Hulkamania and Austin 3:16

If you're a long-time Wrestling fan, you've probably had friends who never really understood why you liked Hulk Hogan or the Ultimate Warrior. Bret Hart's perpetually wethair and bright pink Spandex attire never appealed to them, and, whether you like John Cena and Randy Orton or Daniel Bryan and Finn Balor, those same friends aren't interested in talking WWE with you.

But in the late 90's, when those same friends caught you watching "Stone Cold" Steve Austin onWWE Raw, you didn't have to defend yourself.

Austin 3:16 was nothing like Hulkamania or the Excellence of Execution.

In a normally PG-venue, this guy was flipping the bird and talking about opening cans of whoop-ass. Austin hated his boss, so he kicked him in the nuts. When someone tried to tell him how to act, he did the opposite. This man wasn't out to fight for good; he was out to fight for himself. And if he had to cross a few lines that hadn't been crossed before, then so be it.

"Stone Cold" Steve Austin was the first commercially-successful antihero of the WWE. He took an historically geeky genre and gave it a kick-ass new face that everyone could get behind.

And, as the golden era of comic book cinema continues to soar to its peak, Marvel has finally given viewers the "Stone Cold" Steve Austin of comic book superheroes: Deadpool.

The boom in blockbuster superhero franchises over the last decade or so has its similarities to professional wrestling.

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For those who know the difference between the Marvel Cinematic Universe and X-Men Universe, you probably know a lot of adults who completely dismiss the superhero film genre because of the geeky stereotypes.

For someone who isn't a graphic novel aficionado, the do-gooder-y of The Avengers or the X-Men may seem like a boring story. There's a lot of action, but very little blood or gratuitous violence.

The language is kept safe enough that parents will have no problem buying Captain America or Wolverine toys for their children.

"Deadpool," on the other hand, is a relative bloodbath of gore. The character drops the f-bomb as frequently as Vincent Vega and Jules Winnfield.Just as Austin helped lead the WWE into their raunchiest content to date. It'sthe first Marvel film to feature a significant sex scene and the full frontal nudity of a strip club.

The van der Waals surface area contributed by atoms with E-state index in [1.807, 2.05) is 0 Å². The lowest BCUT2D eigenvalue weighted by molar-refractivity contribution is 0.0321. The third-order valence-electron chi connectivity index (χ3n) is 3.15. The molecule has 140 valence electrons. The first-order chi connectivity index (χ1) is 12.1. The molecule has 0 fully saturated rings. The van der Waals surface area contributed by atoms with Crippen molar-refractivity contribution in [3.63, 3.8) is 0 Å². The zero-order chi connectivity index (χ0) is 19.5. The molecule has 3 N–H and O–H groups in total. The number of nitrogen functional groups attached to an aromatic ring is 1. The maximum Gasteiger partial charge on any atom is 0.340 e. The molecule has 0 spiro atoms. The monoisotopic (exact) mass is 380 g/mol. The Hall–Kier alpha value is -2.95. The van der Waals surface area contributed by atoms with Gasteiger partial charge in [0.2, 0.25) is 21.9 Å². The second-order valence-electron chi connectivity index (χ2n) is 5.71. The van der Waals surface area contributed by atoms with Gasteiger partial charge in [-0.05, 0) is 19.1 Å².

Like Stone Cold, Deadpool isn't really a good guy —but he certainly doesn't feel like a bad guy. Austin made a regular practice of drinking beer while on the job. Deadpool heads to a seedy bar at the end of a long day at work.

When a woman such as Chyna confronted Steve Austin, he treated the 9th Wonder of the World like he would have treated any man who pulled the same stunt. Before shooting a female criminal in the head, Deadpool asks the audience if it would actually make him more sexist tonot shoot herbecause she's a woman.

Because Stone Cold was taking on the wrestling world's biggest villain, other "faces" would try to befriend the Texas-bred redneck. His DTA ("Don't Trust Anybody") philosophy generally resulted in those good guys receiving a Stone Cold Stunner. Throughout the film, Colossus continually tries to talk the titular character into joining the X-Men. Deadpool, however, has no interest in becoming a hero. He just wants to destroy his enemy.

Hulk Hogan and Superman both fought for justice, America, and the overall good of humanity— perfect role models for the kids that looked up to them. While ultimately out to destroy evil and bring a sense of justice to their own lives, Stone Cold and Deadpool are not the type ofsuperheroes that parents want their children idolizing.

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